October 22, 2007
Halle Institute forum raises Kuwait’s profile
Alma Freeman is the communications specialist for the Office of International Affairs and The Halle Institute.
The tiny country of Kuwait harbors approximately 10 percent of the world’s oil reserves, is savvy and experienced in international banking and finance, and is a friend and military ally to the United States in the heart of the Persian Gulf. Yet, in a recent survey conducted by the American Kuwaiti Alliance, only 17 percent of Americans believe Kuwait to be a close ally of the United States.
This begs the question: have we forgotten Kuwait? The “Eye on Kuwait” tour provides a forum for dialogue between Kuwait and the United States to promote and enhance business, investment, political and academic relationships between the two countries. Under the patronage of Prime Minister Sheikh Nasser Mohammad Al-Ahmad Al-Sabah, the tour will include a number of senior Kuwaiti dignitaries, academics and business leaders forefront in their careers.
On Oct. 25, The Claus M. Halle Institute for Global Learning will sponsor a luncheon and public forum event as an opportunity for faculty, students and guests to ask questions of the delegates and learn more about opportunities for future cooperation in areas of higher education, business and industry. The American Kuwaiti Alliance is co-sponsoring the tour and the public forum at Emory. For more information about the delegation and for registration details, visit www.halleinstitute.emory.edu.
In other Halle Institute news, a Sept. 27 panel brought together students, community leaders and faculty for a discussion on “The Art of Integration: Muslims of Britain” and a viewing of a traveling exhibition of photographs by Peter Sanders, a Muslim convert and internationally recognized photographer of the Muslim world.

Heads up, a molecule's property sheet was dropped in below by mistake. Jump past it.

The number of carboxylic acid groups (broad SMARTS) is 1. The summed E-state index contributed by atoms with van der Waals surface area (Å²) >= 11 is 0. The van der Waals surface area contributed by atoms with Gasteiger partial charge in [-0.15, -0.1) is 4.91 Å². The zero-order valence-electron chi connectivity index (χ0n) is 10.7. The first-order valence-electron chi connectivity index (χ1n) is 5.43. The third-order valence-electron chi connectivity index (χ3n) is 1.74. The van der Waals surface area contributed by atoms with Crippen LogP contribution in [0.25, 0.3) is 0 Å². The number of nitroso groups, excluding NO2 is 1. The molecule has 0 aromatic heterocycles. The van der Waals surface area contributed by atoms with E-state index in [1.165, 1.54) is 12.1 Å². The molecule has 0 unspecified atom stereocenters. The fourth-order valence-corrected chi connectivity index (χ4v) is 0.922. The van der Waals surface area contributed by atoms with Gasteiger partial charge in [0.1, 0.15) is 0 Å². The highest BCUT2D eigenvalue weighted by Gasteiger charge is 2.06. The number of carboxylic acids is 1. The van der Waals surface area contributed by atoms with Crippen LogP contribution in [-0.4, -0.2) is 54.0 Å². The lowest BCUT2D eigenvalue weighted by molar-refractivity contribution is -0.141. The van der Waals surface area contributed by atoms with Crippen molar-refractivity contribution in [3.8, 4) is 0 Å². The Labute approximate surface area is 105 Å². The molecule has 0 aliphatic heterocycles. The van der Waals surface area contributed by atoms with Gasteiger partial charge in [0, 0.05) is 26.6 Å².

The British Consulate General of Atlanta sponsored the visit of keynote speaker Shareefa Fulat, leadership capacity manager of Britain’s Preventing Extremism Unit Department for Communities and Local Government, as part of its work on PREVENT, a strand of the United Kingdom’s long-term counter-terrorism strategy that aims to tackle the root causes of radicalization of individuals. Fulat presented a snapshot of some of the challenges Muslims face living in Britain — from education and social isolation to health care and identity — based on surveys and statistical analysis conducted through her department.
Currently nearly 2 million Muslims live in Britain, a diverse group that accounts for 3 percent of the population. During her presentation, Fulat noted that 70 percent of all Muslims living in the United Kingdom are under the age of 35, a particularly relevant statistic in today’s climate.
“This is not only interesting in terms of its implications for the labor market, schools, education and health policies, but also in the context of the current threat that we face from global terrorism, given that most of the people we know from the United Kingdom who have carried out or attempted to carry out acts of terrorism have been largely under the age of 35 and are British born,” Fulat said. One half of Muslims are not employed, far higher than any other faith or race group in the United Kingdom, while the infant mortality rate was twice as high as the rest of Britain in 2001.